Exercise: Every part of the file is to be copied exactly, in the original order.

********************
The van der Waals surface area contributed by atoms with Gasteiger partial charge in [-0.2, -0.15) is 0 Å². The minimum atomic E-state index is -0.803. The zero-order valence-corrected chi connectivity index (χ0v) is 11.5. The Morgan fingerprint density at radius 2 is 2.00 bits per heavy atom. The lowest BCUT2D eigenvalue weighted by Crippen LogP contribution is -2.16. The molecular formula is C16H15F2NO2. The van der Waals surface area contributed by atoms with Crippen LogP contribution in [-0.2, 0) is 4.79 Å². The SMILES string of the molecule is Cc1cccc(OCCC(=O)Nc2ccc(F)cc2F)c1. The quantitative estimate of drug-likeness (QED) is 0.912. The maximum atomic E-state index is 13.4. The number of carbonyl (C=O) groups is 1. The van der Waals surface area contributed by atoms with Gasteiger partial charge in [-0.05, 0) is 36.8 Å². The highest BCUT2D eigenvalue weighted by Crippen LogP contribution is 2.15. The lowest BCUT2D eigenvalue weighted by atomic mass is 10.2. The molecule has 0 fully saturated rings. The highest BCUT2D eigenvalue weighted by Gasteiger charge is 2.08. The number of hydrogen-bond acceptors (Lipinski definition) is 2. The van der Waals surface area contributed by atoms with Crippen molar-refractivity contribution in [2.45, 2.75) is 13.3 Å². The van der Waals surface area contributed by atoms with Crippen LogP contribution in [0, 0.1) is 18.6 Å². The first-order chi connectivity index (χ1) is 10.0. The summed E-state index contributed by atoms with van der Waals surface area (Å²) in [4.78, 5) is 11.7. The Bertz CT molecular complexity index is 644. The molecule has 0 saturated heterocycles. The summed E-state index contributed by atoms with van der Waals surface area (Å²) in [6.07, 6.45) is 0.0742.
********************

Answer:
The van der Waals surface area contributed by atoms with Gasteiger partial charge in [-0.2, -0.15) is 0 Å². The minimum atomic E-state index is -0.803. The zero-order valence-corrected chi connectivity index (χ0v) is 11.5. The Morgan fingerprint density at radius 2 is 2.00 bits per heavy atom. The lowest BCUT2D eigenvalue weighted by Crippen LogP contribution is -2.16. The molecular formula is C16H15F2NO2. The van der Waals surface area contributed by atoms with Crippen LogP contribution in [-0.2, 0) is 4.79 Å². The SMILES string of the molecule is Cc1cccc(OCCC(=O)Nc2ccc(F)cc2F)c1. The quantitative estimate of drug-likeness (QED) is 0.912. The maximum atomic E-state index is 13.4. The number of carbonyl (C=O) groups is 1. The van der Waals surface area contributed by atoms with Gasteiger partial charge in [-0.05, 0) is 36.8 Å². The highest BCUT2D eigenvalue weighted by Crippen LogP contribution is 2.15. The lowest BCUT2D eigenvalue weighted by atomic mass is 10.2. The molecule has 0 fully saturated rings. The highest BCUT2D eigenvalue weighted by Gasteiger charge is 2.08. The number of hydrogen-bond acceptors (Lipinski definition) is 2. The van der Waals surface area contributed by atoms with Crippen molar-refractivity contribution in [2.45, 2.75) is 13.3 Å². The van der Waals surface area contributed by atoms with Crippen LogP contribution in [0, 0.1) is 18.6 Å². The first-order chi connectivity index (χ1) is 10.0. The summed E-state index contributed by atoms with van der Waals surface area (Å²) in [4.78, 5) is 11.7. The Bertz CT molecular complexity index is 644. The molecule has 0 saturated heterocycles. The summed E-state index contributed by atoms with van der Waals surface area (Å²) in [6.07, 6.45) is 0.0742.